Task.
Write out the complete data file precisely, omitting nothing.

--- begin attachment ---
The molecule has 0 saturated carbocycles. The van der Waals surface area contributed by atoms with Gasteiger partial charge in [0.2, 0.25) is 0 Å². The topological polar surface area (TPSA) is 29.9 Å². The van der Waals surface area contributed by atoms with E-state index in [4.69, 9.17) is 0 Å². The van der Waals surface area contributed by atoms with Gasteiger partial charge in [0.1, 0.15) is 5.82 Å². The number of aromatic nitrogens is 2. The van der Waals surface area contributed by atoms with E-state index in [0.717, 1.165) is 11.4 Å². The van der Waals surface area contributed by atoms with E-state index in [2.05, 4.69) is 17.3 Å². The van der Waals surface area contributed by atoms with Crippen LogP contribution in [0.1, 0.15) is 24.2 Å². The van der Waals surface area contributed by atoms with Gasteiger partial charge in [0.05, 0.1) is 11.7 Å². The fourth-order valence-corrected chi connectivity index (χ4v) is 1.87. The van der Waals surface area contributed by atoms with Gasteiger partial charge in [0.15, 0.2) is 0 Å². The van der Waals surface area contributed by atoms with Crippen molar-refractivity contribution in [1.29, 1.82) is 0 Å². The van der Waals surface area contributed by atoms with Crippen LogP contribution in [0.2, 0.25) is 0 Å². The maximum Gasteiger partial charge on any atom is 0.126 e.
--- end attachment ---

The molecule has 0 saturated carbocycles. The van der Waals surface area contributed by atoms with Gasteiger partial charge in [0.2, 0.25) is 0 Å². The topological polar surface area (TPSA) is 29.9 Å². The van der Waals surface area contributed by atoms with E-state index in [4.69, 9.17) is 0 Å². The van der Waals surface area contributed by atoms with Gasteiger partial charge in [0.1, 0.15) is 5.82 Å². The number of aromatic nitrogens is 2. The van der Waals surface area contributed by atoms with E-state index in [0.717, 1.165) is 11.4 Å². The van der Waals surface area contributed by atoms with E-state index in [2.05, 4.69) is 17.3 Å². The van der Waals surface area contributed by atoms with Crippen LogP contribution in [0.1, 0.15) is 24.2 Å². The van der Waals surface area contributed by atoms with Gasteiger partial charge in [0.05, 0.1) is 11.7 Å². The fourth-order valence-corrected chi connectivity index (χ4v) is 1.87. The van der Waals surface area contributed by atoms with Gasteiger partial charge in [0.15, 0.2) is 0 Å². The van der Waals surface area contributed by atoms with Crippen molar-refractivity contribution in [1.29, 1.82) is 0 Å². The van der Waals surface area contributed by atoms with Crippen LogP contribution in [0.2, 0.25) is 0 Å². The maximum Gasteiger partial charge on any atom is 0.126 e.